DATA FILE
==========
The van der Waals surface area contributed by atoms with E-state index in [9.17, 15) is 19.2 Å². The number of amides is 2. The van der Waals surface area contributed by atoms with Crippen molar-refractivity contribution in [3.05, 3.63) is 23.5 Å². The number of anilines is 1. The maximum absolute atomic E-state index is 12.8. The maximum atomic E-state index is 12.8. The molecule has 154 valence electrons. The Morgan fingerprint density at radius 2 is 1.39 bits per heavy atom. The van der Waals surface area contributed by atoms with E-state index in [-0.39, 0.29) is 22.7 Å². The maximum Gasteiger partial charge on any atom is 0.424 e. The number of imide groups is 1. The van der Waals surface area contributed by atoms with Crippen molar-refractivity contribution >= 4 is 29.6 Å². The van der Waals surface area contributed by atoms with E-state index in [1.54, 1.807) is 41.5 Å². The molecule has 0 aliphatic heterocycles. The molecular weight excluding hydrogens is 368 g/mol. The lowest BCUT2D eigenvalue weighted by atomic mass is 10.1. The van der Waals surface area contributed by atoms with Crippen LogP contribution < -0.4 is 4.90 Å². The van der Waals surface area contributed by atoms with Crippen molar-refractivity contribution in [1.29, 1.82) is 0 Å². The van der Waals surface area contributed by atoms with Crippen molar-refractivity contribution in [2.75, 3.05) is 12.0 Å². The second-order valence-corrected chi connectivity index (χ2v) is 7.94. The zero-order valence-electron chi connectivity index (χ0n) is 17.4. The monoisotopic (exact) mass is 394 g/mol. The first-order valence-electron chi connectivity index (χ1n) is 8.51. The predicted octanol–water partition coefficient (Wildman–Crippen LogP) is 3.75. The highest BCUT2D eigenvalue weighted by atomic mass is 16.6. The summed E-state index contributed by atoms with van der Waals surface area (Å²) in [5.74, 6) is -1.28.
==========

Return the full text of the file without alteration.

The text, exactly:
The van der Waals surface area contributed by atoms with E-state index in [9.17, 15) is 19.2 Å². The number of amides is 2. The van der Waals surface area contributed by atoms with Crippen molar-refractivity contribution in [3.05, 3.63) is 23.5 Å². The number of anilines is 1. The maximum absolute atomic E-state index is 12.8. The maximum atomic E-state index is 12.8. The molecule has 154 valence electrons. The Morgan fingerprint density at radius 2 is 1.39 bits per heavy atom. The van der Waals surface area contributed by atoms with E-state index in [-0.39, 0.29) is 22.7 Å². The maximum Gasteiger partial charge on any atom is 0.424 e. The number of imide groups is 1. The van der Waals surface area contributed by atoms with Crippen molar-refractivity contribution >= 4 is 29.6 Å². The van der Waals surface area contributed by atoms with E-state index in [1.54, 1.807) is 41.5 Å². The molecule has 0 aliphatic heterocycles. The molecular weight excluding hydrogens is 368 g/mol. The lowest BCUT2D eigenvalue weighted by atomic mass is 10.1. The van der Waals surface area contributed by atoms with Crippen LogP contribution < -0.4 is 4.90 Å². The van der Waals surface area contributed by atoms with Crippen molar-refractivity contribution in [1.29, 1.82) is 0 Å². The van der Waals surface area contributed by atoms with Crippen molar-refractivity contribution in [2.75, 3.05) is 12.0 Å². The second-order valence-corrected chi connectivity index (χ2v) is 7.94. The zero-order valence-electron chi connectivity index (χ0n) is 17.4. The monoisotopic (exact) mass is 394 g/mol. The first-order valence-electron chi connectivity index (χ1n) is 8.51. The predicted octanol–water partition coefficient (Wildman–Crippen LogP) is 3.75. The highest BCUT2D eigenvalue weighted by atomic mass is 16.6. The summed E-state index contributed by atoms with van der Waals surface area (Å²) in [5.74, 6) is -1.28.